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Opinion – Indo-Pak relationships should be celebrated

Many Indo-Pak lovers meet online and go to great lengths to be together, even crossing the border or uniting at the Kartarpur corridor, a visa-free territory. Those that are successful often settle down in safe havens such as Dubai. 

Social media has recently been busy with discussions of the Indian and Pakistani diplomats S Jaishankar and Bilawal Bhutto making snide comments about one another.

Given the longstanding rivalry between both states, it can be humorous when foreign ministers make witty remarks at international forums. At the same time, however, some of us acknowledge that bitter dialogue from either country only acts as fuel to the blazing Indo-Pak conflict.

These strained ties impact not only diplomacy and trade, but also an often overlooked segment of Indian and Pakistani citizenship – cross-border couples.

Indo-Pak couples are a rarity and understandably so. With both countries constantly striving to ‘one-up’ the other, couples hoping to look beyond this rivalry have the odds stacked against them.

For this reason, Indo-Pak couples are special. They overlook their differences and come together in symbolic union, providing a lesson in peace for all Indians and Pakistanis. One such couple is Alia and Mustafa.

A brave love story

Alia, who comes from Jamshedpur, grew up in a quintessential Indian Hindu family. When she moved to the metropolitan city of Mumbai for university and work, she found comfort in the religion of Islam and decided to revert.

Only a few months later she transferred to her office in Bahrain. The first person she befriended in this new country was her colleague and to-be husband Mustafa, who hails from Multan in Pakistan.

Soon, they went from colleagues to friends and, eventually, soulmates. Both bonded over their mutual ability to speak Hindi and Urdu, which are nearly indistinguishable from one another.

At the same time, they had two clear obstacles. Mustafa was a Pakistani while Alia was an Indian. Mustafa came from an Islamic background while Alia was a Muslim revert with a Hindu background.

Now, as a child, Mustafa recalls having Hindu friends who he would visit from time-to-time. And while his mother did not approve of such mixing, he himself saw nothing objectionable in interacting with people from different faiths.

Much like Mustafa’s mother, Alia’s family too had a sentiment towards Muslims which ranged from neutral to negative. So while the couple had no reservations about each other’s identity, their families did.

It was precisely this hesitancy that led to a prolonged struggle in Alia persuading her parents to let her marry Mustafa. Yet, in spite of her persistence, she found that they were unwilling to accept him.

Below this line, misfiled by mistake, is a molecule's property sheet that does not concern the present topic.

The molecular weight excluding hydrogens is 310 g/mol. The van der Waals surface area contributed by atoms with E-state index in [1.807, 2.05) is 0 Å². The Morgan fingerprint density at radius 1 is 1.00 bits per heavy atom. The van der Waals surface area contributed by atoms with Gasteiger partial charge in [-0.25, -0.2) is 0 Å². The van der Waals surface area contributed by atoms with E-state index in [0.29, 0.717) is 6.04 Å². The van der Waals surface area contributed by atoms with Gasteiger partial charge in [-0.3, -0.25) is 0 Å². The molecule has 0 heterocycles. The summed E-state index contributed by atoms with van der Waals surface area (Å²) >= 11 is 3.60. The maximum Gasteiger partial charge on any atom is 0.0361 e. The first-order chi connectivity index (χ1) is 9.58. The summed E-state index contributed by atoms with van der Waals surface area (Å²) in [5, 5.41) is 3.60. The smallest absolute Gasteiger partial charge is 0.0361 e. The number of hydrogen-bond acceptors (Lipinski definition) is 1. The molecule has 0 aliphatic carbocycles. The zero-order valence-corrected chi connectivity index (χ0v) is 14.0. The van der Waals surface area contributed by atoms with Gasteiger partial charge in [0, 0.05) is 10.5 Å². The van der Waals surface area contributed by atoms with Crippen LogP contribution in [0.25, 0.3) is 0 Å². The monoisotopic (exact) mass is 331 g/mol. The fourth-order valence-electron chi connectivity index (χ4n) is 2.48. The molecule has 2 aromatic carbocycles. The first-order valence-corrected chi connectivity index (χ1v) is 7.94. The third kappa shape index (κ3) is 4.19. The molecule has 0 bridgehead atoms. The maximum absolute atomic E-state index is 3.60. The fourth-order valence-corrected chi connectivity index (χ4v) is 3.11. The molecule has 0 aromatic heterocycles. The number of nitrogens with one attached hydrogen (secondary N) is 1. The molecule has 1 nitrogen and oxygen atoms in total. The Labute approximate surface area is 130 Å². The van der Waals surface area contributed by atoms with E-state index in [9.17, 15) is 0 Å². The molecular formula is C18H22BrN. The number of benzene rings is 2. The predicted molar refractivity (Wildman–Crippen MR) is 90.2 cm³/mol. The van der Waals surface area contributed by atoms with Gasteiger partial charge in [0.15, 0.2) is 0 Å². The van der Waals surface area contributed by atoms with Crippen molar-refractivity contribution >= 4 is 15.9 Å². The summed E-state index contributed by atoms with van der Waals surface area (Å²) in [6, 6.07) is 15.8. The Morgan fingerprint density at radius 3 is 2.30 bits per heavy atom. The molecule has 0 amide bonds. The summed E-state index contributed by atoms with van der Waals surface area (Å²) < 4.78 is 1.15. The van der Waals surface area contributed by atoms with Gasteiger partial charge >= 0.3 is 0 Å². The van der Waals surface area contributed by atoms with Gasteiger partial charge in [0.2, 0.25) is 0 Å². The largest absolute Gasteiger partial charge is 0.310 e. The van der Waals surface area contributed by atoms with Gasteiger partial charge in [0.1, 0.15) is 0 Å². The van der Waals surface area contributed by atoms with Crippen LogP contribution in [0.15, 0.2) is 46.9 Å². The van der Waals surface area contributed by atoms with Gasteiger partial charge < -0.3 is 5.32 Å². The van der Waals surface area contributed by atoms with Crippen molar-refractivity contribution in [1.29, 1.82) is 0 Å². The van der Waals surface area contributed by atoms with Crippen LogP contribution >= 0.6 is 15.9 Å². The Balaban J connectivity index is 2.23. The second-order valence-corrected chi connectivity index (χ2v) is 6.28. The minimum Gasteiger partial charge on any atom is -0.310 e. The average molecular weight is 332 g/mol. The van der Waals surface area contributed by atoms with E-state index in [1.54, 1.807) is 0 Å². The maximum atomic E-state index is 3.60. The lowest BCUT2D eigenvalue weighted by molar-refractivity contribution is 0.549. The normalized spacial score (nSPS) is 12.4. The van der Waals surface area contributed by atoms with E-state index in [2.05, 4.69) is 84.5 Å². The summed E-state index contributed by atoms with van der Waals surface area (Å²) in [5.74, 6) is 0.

After seven years of being together, they formalised their marriage on the 22nd of February last year.

Fortunately for Mustafa, his family was overjoyed upon hearing the news of this marriage. Although his parents are no longer alive, his sisters approve of Alia – especially because she is now a practising Muslim.

Conversely, it has been nearly two years since Alia has been in contact with her parents. She shares that they have ‘abandoned’ her and do not even want to look at her son, who is now seven months old. Even so, she states that her uncle is quite broad-minded and is the only person in her family who is supportive of her new life.

When asked about whether any of them have travelled to their partner’s homeland, Alia says that both of them eagerly wish to do so but have not had the opportunity yet. Nonetheless, they share a fascination for the neighbouring country’s food, culture, and music. They plan to get started with their respective visa processes soon.

Immigration control as an obstacle

Antagonistic ties between the two states have caused stringent visa regulations to take shape. Those who meet online often have their hopes shattered and are refused to be together for legal reasons.

Laila* from Pakistan and Muadh* from India met at a Yale Model United Nations conference in 2018 and began chatting on WhatsApp. It was only a matter of time before the both of them developed an admiration for each other and entered into a relationship. Their families remain unaware of this affair at present.

Fortunately, Muadh has multiple relatives in Pakistan, hence his family does not have any existing biases against Pakistanis. Additionally, he is well-connected with state officials, which makes it relatively convenient for him to travel to Pakistan. Laila, on the other hand, has never had the chance to travel to India due to difficulties in procuring a visa.

Deliberately challenging legal procedures could be viewed as a state-sponsored punishment for marrying ‘the enemy.’ For this reason, it is important to reflect on who this supposed ‘enemy’ is.

Is it the person whose fault lies in being born on the other side of a lethal line of battle? Is it the person who would have been a fellow-national had it not been for a bloody partition in 1947? Or is it the person who is conditioned to accept their role in this animosity, only to the benefit of political actors? If yes, then this enemy is certainly misconceived.

Therefore, it is time that we take inspiration from brave couples such as Alia and Mustafa as well as Laila and Muadh to make peace with our neighbours.